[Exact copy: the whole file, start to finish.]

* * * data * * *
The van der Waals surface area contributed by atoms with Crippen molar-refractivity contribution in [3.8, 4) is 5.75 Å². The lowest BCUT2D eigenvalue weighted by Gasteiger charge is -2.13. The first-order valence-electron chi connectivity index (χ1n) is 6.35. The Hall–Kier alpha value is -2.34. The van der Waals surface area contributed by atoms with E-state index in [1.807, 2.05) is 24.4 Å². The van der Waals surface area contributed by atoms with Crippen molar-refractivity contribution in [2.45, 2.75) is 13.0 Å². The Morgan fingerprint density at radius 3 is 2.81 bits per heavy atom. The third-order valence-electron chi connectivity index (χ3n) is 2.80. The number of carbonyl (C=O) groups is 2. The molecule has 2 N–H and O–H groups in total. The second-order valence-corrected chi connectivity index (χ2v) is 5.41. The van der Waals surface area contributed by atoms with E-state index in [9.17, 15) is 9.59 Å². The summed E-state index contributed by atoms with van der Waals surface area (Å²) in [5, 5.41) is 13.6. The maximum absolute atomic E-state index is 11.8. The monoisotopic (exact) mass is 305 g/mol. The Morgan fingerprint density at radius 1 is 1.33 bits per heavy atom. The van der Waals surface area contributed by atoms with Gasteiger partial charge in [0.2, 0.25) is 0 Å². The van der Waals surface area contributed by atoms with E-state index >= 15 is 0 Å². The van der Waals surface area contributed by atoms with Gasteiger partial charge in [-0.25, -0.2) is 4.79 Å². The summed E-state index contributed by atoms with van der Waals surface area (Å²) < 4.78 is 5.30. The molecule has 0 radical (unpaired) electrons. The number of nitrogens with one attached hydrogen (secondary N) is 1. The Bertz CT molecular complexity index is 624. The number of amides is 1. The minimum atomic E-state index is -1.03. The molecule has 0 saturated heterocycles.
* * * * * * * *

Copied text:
The van der Waals surface area contributed by atoms with Crippen molar-refractivity contribution in [3.8, 4) is 5.75 Å². The lowest BCUT2D eigenvalue weighted by Gasteiger charge is -2.13. The first-order valence-electron chi connectivity index (χ1n) is 6.35. The Hall–Kier alpha value is -2.34. The van der Waals surface area contributed by atoms with E-state index in [1.807, 2.05) is 24.4 Å². The van der Waals surface area contributed by atoms with Crippen molar-refractivity contribution in [2.45, 2.75) is 13.0 Å². The Morgan fingerprint density at radius 3 is 2.81 bits per heavy atom. The third-order valence-electron chi connectivity index (χ3n) is 2.80. The number of carbonyl (C=O) groups is 2. The molecule has 2 N–H and O–H groups in total. The second-order valence-corrected chi connectivity index (χ2v) is 5.41. The van der Waals surface area contributed by atoms with E-state index in [9.17, 15) is 9.59 Å². The summed E-state index contributed by atoms with van der Waals surface area (Å²) in [5, 5.41) is 13.6. The maximum absolute atomic E-state index is 11.8. The monoisotopic (exact) mass is 305 g/mol. The Morgan fingerprint density at radius 1 is 1.33 bits per heavy atom. The van der Waals surface area contributed by atoms with Gasteiger partial charge in [0.2, 0.25) is 0 Å². The van der Waals surface area contributed by atoms with E-state index >= 15 is 0 Å². The van der Waals surface area contributed by atoms with Gasteiger partial charge in [-0.25, -0.2) is 4.79 Å². The summed E-state index contributed by atoms with van der Waals surface area (Å²) < 4.78 is 5.30. The molecule has 0 radical (unpaired) electrons. The number of nitrogens with one attached hydrogen (secondary N) is 1. The Bertz CT molecular complexity index is 624. The number of amides is 1. The minimum atomic E-state index is -1.03. The molecule has 0 saturated heterocycles.